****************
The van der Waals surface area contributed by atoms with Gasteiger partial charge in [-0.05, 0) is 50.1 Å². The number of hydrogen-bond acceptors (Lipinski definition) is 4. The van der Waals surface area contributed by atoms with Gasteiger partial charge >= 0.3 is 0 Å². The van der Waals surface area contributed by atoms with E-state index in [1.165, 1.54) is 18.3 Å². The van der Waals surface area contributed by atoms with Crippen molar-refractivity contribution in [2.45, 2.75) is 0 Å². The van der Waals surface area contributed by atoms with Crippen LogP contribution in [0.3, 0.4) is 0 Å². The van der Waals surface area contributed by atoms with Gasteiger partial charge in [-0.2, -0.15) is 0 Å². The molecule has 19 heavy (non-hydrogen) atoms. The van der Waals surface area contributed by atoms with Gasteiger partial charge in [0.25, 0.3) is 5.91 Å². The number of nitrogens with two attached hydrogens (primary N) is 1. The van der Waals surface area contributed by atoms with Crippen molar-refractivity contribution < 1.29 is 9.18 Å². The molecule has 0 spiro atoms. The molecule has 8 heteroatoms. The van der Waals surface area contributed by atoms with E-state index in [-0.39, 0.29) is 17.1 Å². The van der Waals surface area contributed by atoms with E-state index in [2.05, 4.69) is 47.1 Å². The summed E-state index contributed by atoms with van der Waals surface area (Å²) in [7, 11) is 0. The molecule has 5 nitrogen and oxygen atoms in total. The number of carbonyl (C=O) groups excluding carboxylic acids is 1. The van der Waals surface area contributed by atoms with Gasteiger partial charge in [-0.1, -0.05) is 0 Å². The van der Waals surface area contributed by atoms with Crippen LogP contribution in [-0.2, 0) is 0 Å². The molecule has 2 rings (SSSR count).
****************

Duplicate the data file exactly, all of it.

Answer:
The van der Waals surface area contributed by atoms with Gasteiger partial charge in [-0.05, 0) is 50.1 Å². The number of hydrogen-bond acceptors (Lipinski definition) is 4. The van der Waals surface area contributed by atoms with Gasteiger partial charge >= 0.3 is 0 Å². The van der Waals surface area contributed by atoms with E-state index in [1.165, 1.54) is 18.3 Å². The van der Waals surface area contributed by atoms with Crippen molar-refractivity contribution in [2.45, 2.75) is 0 Å². The van der Waals surface area contributed by atoms with Crippen LogP contribution in [0.3, 0.4) is 0 Å². The van der Waals surface area contributed by atoms with Gasteiger partial charge in [-0.2, -0.15) is 0 Å². The molecule has 19 heavy (non-hydrogen) atoms. The van der Waals surface area contributed by atoms with Gasteiger partial charge in [0.25, 0.3) is 5.91 Å². The number of nitrogens with two attached hydrogens (primary N) is 1. The van der Waals surface area contributed by atoms with Crippen molar-refractivity contribution < 1.29 is 9.18 Å². The molecule has 0 spiro atoms. The molecule has 8 heteroatoms. The van der Waals surface area contributed by atoms with E-state index in [-0.39, 0.29) is 17.1 Å². The van der Waals surface area contributed by atoms with E-state index in [2.05, 4.69) is 47.1 Å². The summed E-state index contributed by atoms with van der Waals surface area (Å²) in [7, 11) is 0. The molecule has 5 nitrogen and oxygen atoms in total. The number of carbonyl (C=O) groups excluding carboxylic acids is 1. The van der Waals surface area contributed by atoms with Gasteiger partial charge in [-0.1, -0.05) is 0 Å². The van der Waals surface area contributed by atoms with Crippen LogP contribution in [-0.2, 0) is 0 Å². The molecule has 2 rings (SSSR count).